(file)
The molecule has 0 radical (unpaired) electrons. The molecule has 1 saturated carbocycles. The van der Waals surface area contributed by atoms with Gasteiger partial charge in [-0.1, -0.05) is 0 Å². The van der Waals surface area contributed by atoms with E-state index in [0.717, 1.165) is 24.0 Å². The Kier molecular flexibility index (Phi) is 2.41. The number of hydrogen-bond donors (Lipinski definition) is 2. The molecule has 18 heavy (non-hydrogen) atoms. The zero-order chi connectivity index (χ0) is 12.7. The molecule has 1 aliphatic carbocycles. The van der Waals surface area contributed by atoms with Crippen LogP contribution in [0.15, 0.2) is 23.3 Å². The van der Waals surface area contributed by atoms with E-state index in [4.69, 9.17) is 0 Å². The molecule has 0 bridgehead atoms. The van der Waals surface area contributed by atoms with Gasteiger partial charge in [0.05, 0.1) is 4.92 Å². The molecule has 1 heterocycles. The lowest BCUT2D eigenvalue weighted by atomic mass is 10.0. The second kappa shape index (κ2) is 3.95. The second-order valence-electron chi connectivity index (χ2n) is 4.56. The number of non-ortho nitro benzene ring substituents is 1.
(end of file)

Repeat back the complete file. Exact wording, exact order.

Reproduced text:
The molecule has 0 radical (unpaired) electrons. The molecule has 1 saturated carbocycles. The van der Waals surface area contributed by atoms with Gasteiger partial charge in [-0.1, -0.05) is 0 Å². The van der Waals surface area contributed by atoms with E-state index in [0.717, 1.165) is 24.0 Å². The Kier molecular flexibility index (Phi) is 2.41. The number of hydrogen-bond donors (Lipinski definition) is 2. The molecule has 18 heavy (non-hydrogen) atoms. The zero-order chi connectivity index (χ0) is 12.7. The molecule has 1 aliphatic carbocycles. The van der Waals surface area contributed by atoms with Crippen LogP contribution in [0.15, 0.2) is 23.3 Å². The van der Waals surface area contributed by atoms with E-state index in [4.69, 9.17) is 0 Å². The molecule has 0 bridgehead atoms. The van der Waals surface area contributed by atoms with Gasteiger partial charge in [0.05, 0.1) is 4.92 Å². The molecule has 1 heterocycles. The lowest BCUT2D eigenvalue weighted by atomic mass is 10.0. The second kappa shape index (κ2) is 3.95. The second-order valence-electron chi connectivity index (χ2n) is 4.56. The number of non-ortho nitro benzene ring substituents is 1.